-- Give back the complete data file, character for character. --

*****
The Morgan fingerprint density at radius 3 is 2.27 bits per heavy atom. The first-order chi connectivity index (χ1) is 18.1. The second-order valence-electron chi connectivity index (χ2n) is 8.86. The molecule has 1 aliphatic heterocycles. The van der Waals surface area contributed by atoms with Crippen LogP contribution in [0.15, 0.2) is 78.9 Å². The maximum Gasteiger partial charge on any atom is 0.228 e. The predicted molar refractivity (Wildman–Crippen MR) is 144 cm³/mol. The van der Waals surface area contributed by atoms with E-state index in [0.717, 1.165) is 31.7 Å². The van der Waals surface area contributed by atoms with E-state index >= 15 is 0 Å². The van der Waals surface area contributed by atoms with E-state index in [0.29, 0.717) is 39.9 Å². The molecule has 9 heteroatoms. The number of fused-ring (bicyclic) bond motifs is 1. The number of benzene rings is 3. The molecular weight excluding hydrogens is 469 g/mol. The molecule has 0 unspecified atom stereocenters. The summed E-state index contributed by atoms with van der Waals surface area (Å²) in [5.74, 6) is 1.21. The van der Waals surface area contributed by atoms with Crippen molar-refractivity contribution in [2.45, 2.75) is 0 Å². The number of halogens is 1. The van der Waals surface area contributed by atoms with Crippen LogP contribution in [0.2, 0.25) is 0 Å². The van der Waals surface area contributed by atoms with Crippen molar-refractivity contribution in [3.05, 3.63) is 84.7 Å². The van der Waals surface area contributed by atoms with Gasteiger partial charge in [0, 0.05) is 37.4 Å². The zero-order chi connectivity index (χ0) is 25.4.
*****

The Morgan fingerprint density at radius 3 is 2.27 bits per heavy atom. The first-order chi connectivity index (χ1) is 18.1. The second-order valence-electron chi connectivity index (χ2n) is 8.86. The molecule has 1 aliphatic heterocycles. The van der Waals surface area contributed by atoms with Crippen LogP contribution in [0.15, 0.2) is 78.9 Å². The maximum Gasteiger partial charge on any atom is 0.228 e. The predicted molar refractivity (Wildman–Crippen MR) is 144 cm³/mol. The van der Waals surface area contributed by atoms with E-state index in [0.717, 1.165) is 31.7 Å². The van der Waals surface area contributed by atoms with E-state index >= 15 is 0 Å². The van der Waals surface area contributed by atoms with E-state index in [0.29, 0.717) is 39.9 Å². The molecule has 9 heteroatoms. The number of fused-ring (bicyclic) bond motifs is 1. The number of benzene rings is 3. The molecular weight excluding hydrogens is 469 g/mol. The molecule has 0 unspecified atom stereocenters. The summed E-state index contributed by atoms with van der Waals surface area (Å²) in [5.74, 6) is 1.21. The van der Waals surface area contributed by atoms with Crippen molar-refractivity contribution in [2.45, 2.75) is 0 Å². The number of halogens is 1. The van der Waals surface area contributed by atoms with Crippen LogP contribution in [0.2, 0.25) is 0 Å². The van der Waals surface area contributed by atoms with Crippen molar-refractivity contribution in [3.05, 3.63) is 84.7 Å². The van der Waals surface area contributed by atoms with Gasteiger partial charge in [0, 0.05) is 37.4 Å². The zero-order chi connectivity index (χ0) is 25.4.